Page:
It is to Andrea Levy’s credit that for this, her eagerly-awaited fifth novel, she adopts a narrative approach strikingly different from that of the best-selling, prize-winning, televised Small Island.
It is to Andrea Levy’s credit that for this, her eagerly-awaited fifth novel, she adopts a narrative approach strikingly different from that of the best-selling, prize-winning, televised Small Island. The Long Song is also an historical fiction, but it is as much a critique of the way history is made and distorted as it is an evocation of time and place.
Miss July was born a slave on a Jamaican sugar plantation. She experienced the Baptist war and the abolition of slavery, but, for her, ‘freedom’ was an ambivalent concept; in old age she is rescued from destitution by her pious son, Thomas Kinsman, whom she abandoned at birth. Thomas, a printer-publisher, is a model of a successful black businessman, making the most of post-abolition possibilities. His daughters, who squabble over the colour of their hair-ribbons as frivolously as any pampered white girls, have no knowledge of their grandmother’s brutal past.
But old July has ‘a story that lay so fat within her breast’ that it must be told. Her white mistress taught her basic literacy so that she could do the estate accounts; nonetheless, in July’s youth, ‘writing the letters ABC could have seen her put to the lash’, and she must rely on her son, educated in England, to shape her narrative, as well as to supply her with paper and ink. ‘My particular skill’, says Thomas, ‘is to find meaning in the most scribbled of texts’; from the start, we are aware that, in historical documents, ‘meaning’ can be constructed as well as found.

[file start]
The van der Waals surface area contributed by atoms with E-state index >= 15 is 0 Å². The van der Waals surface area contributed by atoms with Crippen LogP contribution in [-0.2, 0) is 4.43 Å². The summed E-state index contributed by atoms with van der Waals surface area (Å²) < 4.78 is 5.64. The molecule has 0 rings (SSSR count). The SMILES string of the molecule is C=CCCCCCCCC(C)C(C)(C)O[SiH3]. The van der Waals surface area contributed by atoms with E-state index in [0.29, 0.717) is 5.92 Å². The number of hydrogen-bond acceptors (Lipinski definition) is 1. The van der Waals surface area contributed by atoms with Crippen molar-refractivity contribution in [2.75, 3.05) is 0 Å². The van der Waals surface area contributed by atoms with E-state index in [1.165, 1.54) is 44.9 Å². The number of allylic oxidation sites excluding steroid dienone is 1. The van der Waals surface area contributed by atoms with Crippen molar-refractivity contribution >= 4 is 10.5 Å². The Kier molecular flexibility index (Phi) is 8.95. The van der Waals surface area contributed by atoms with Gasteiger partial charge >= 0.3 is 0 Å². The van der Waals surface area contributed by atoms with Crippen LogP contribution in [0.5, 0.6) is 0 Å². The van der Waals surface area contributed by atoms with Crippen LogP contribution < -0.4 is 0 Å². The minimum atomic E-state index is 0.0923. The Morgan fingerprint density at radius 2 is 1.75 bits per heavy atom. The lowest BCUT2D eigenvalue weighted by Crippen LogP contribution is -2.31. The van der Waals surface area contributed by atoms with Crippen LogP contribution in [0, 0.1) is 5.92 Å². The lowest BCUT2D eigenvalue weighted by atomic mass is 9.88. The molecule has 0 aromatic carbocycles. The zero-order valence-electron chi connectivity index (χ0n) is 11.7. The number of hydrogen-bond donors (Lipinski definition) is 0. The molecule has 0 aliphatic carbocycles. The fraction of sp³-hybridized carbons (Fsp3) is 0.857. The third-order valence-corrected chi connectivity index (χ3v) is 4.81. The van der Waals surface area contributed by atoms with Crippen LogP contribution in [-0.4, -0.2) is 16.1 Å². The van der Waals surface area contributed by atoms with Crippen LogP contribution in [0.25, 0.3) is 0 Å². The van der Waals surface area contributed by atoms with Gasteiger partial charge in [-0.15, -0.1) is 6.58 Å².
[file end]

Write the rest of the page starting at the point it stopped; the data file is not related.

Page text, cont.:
July warns us to expect no beauty or poetry; she has ‘a forthright tongue and little ink’. Her Jamaica is dark, hot, dangerous, a prison rather than a homeland. She is scornful of the evidence of others — slave-owners’ memoirs, a Baptist magazine written for a do-gooding English public, a portrait commissioned to put a proud front on a hollow marriage, are all dismissed. But July herself is a deceitful character. When she slyly urges us to ‘take my word upon it’, we know that we must read between every line.
July has no surname and no fixed cultural identity. Her son’s name, Kinsman, ironically belongs to the white Baptist minister who adopted him. She has two forenames: ‘July’ from her black slave mother (the only character capable of selfless love) and ‘Marguerite’, imposed on her to suit her white owner’s fancy. Her father was the Scottish overseer on the plantation, the most revolting of a grim bunch of white ‘bakkras’. July knows her father’s true character, but clamours for acknowledgement of her Scottish heritage; her strongest motivation is to raise herself above the former slaves amongst whom she has spent her life.
This is not attractive. July has inherited her mother’s courage and strength, but like her father she is callous, duplicitous and cruel. She bears two children; the black one, Thomas, she abandons, the nearly-white daughter she treasures. Levy subtly combines the contradictions and absurdities of the slave-owning system within her central character, but in so doing she produces a most unlikeable heroine.
Small Island was emotionally, politically and structurally balanced. The Long Song is much messier. The hectic pace, the piling of horror upon horror, the extreme behaviour of most of the characters, combine to convey a powerful sense of a social system on the point of collapse, but leave the reader little time or space for emotional engagement. Levy is brave in her uncompromising portrayal of ambivalence, and in her refusal to make things comfortable; though July is reunited with her son, through his English-instilled sense of duty and charity, the loss of her daughter remains an unresolved tragedy. I couldn’t warm to The Long Song, but nor will I lose the understanding that ‘sweetness comes at a dear price here upon this sugar island’.